No-car-wash rule not eco-friendly

Sit down and hold on to your seats. I’m about to share some information with you that you might not even be aware of.
Earlier in the semester FGCU released announced that students would no longer be allowed to wash their cars on campus. What was once a common practice among students has now been banned due to environmental issues and concerns.
The real question here is, are those issues and concerns valid?
No, they’re not.
If you Google the environmental benefits of using a professional car wash versus washing your own car at home — or on campus — many activists are pro car washes. These activists also list a variety of reasons as to why you should utilize a professional service.
It’s stated that these establishments are required by the government to treat or reuse wastewater created during the washing process. Some companies even claim to only use 15 to 25 percent of fresh water when washing your car.
Nowhere is it stated that they use eco-friendly soaps and cleaners. Neither are the energy usage or treatment methods for any car washes.
Think about it. The average car wash opens around 8 a.m. and closes around 8 p.m. That means, on average, a car wash is using energy and water for about 12 hours a day. You think, no big deal, there are plenty of major corporations that run for longer amounts of time.
Well, do these corporations run high- powered dryers, machinery, and water and soap dispensers during normal business hours? Not likely.
These car washes run at least 12 hours a day, seven days a week and it has been reported that more than eight million cars go through car washes on a daily basis. Try to imagine how much energy those car washes are using. That energy usage translates to fossil fuel burned and those burned fossil fuels translate to emissions into the atmosphere around us.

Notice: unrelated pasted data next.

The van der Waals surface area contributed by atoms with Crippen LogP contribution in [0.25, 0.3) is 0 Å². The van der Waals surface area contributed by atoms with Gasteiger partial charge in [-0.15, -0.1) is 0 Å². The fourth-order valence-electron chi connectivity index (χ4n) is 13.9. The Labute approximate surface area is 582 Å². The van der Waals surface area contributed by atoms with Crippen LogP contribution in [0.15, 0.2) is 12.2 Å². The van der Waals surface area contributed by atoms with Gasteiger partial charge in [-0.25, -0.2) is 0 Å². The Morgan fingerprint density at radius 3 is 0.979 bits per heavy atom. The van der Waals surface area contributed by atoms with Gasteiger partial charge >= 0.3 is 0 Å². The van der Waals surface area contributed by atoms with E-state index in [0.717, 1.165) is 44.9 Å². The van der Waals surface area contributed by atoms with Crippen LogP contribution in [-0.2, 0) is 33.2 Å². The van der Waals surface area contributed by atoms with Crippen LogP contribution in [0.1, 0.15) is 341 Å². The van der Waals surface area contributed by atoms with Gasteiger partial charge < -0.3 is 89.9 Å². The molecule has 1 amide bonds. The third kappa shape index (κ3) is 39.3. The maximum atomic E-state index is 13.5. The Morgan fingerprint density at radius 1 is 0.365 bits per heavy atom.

The treatment methods used by each car wash is simply stated as rerouting the dirty water to the closest water treatment facility or to reuse the water in the cleaning process.
How are we even sure this dirty water is getting transported to water treatment facilities or that these wastewater reuse methods are effective? And who wants their cars washed with dirty water?
At every car wash I go to here in Southwest Florida, the wastewater just runs off into sewers of water locations. I honestly have yet to see a car wash in this area that demonstrates proper wastewater removal or reuse. If any would like to step forward and prove me wrong, then please do.
Wastewater treatment isn’t just for the oils and lubricants that can be washed off a car. Car washes also use toxic soaps and supplies that aren’t exactly eco-friendly and are not regulated by the government in any form. So they usually go for the cheapest materials in order to cut costs and don’t think about the environmental impact.
So if we call ourselves an eco-friendly school that aims to protect the environment, why are we being forced to seek out environmentally harmful and extremely expensive methods just to keep our cars clean?
There are many ways to hand wash a car and have minimal to possibly no environmental impact.
Water-less car washes are becoming a popular option among the environmentally conscious. Water-less car wash is a high lubricated, pre-mixed spray detailer that’s used to get dirt and grime off a car. You can buy water-less car washing kits for about $50.
This method uses virtually no water, however it is recommended to use on cars with a light amount of dirt and grime. So all my fellow mudders other there, you’d probably be better off dunking your truck or Jeep in the lake.
The traditional hand wash with eco-friendly soap can work wonders as well. You don’t need a lot of water to get your car wet enough to soap up.
By using a light mist before washing, and breaking the car up into sections so you don’t have to use as much water to rinse,  a hand wash can have a small environmental impact. Eco-friendly soaps and supplies aren’t that expensive, either, especially if you order over amazon.
Students can also choose to let Mother Nature do most of the work for them. With this being Southwest Florida, or just Florida for that matter, we’re all accustomed to the afternoon showers here. I know I’ve wiped down my car after a particularly heavy rainstorm and it gets the job done. Plus, it’s completely free, and what college student doesn’t like free?
The truth is we have a variety of options that are within a student’s budget and eco-friendly when it comes to washing cars on campus. This rule of no longer being allowed to take care of our property at our place of residence is unfair and not thoroughly thought through.
In an attempt to make our school seem even more environmentally conscious and “green”, we as students have been denied the ability to express our environmental consciousness in our own way.